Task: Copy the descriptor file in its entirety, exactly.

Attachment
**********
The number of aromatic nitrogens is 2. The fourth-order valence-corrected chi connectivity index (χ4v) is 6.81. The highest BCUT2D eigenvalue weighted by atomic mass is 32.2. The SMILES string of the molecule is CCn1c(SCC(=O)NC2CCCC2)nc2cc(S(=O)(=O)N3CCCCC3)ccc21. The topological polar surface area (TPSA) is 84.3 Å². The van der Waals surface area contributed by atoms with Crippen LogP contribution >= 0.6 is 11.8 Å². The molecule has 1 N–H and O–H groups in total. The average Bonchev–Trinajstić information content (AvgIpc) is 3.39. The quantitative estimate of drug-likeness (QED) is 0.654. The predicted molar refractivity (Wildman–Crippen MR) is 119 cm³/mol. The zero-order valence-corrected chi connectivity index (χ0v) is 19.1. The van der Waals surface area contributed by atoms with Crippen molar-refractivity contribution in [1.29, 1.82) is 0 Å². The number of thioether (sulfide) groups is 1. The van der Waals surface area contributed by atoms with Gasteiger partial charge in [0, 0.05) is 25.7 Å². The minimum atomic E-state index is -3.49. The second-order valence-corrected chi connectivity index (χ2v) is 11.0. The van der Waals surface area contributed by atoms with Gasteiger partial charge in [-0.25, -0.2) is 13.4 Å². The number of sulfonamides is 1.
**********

The number of aromatic nitrogens is 2. The fourth-order valence-corrected chi connectivity index (χ4v) is 6.81. The highest BCUT2D eigenvalue weighted by atomic mass is 32.2. The SMILES string of the molecule is CCn1c(SCC(=O)NC2CCCC2)nc2cc(S(=O)(=O)N3CCCCC3)ccc21. The topological polar surface area (TPSA) is 84.3 Å². The van der Waals surface area contributed by atoms with Crippen LogP contribution >= 0.6 is 11.8 Å². The molecule has 1 N–H and O–H groups in total. The average Bonchev–Trinajstić information content (AvgIpc) is 3.39. The quantitative estimate of drug-likeness (QED) is 0.654. The predicted molar refractivity (Wildman–Crippen MR) is 119 cm³/mol. The zero-order valence-corrected chi connectivity index (χ0v) is 19.1. The van der Waals surface area contributed by atoms with Crippen molar-refractivity contribution in [1.29, 1.82) is 0 Å². The number of thioether (sulfide) groups is 1. The van der Waals surface area contributed by atoms with Gasteiger partial charge in [0, 0.05) is 25.7 Å². The minimum atomic E-state index is -3.49. The second-order valence-corrected chi connectivity index (χ2v) is 11.0. The van der Waals surface area contributed by atoms with Gasteiger partial charge in [-0.25, -0.2) is 13.4 Å². The number of sulfonamides is 1.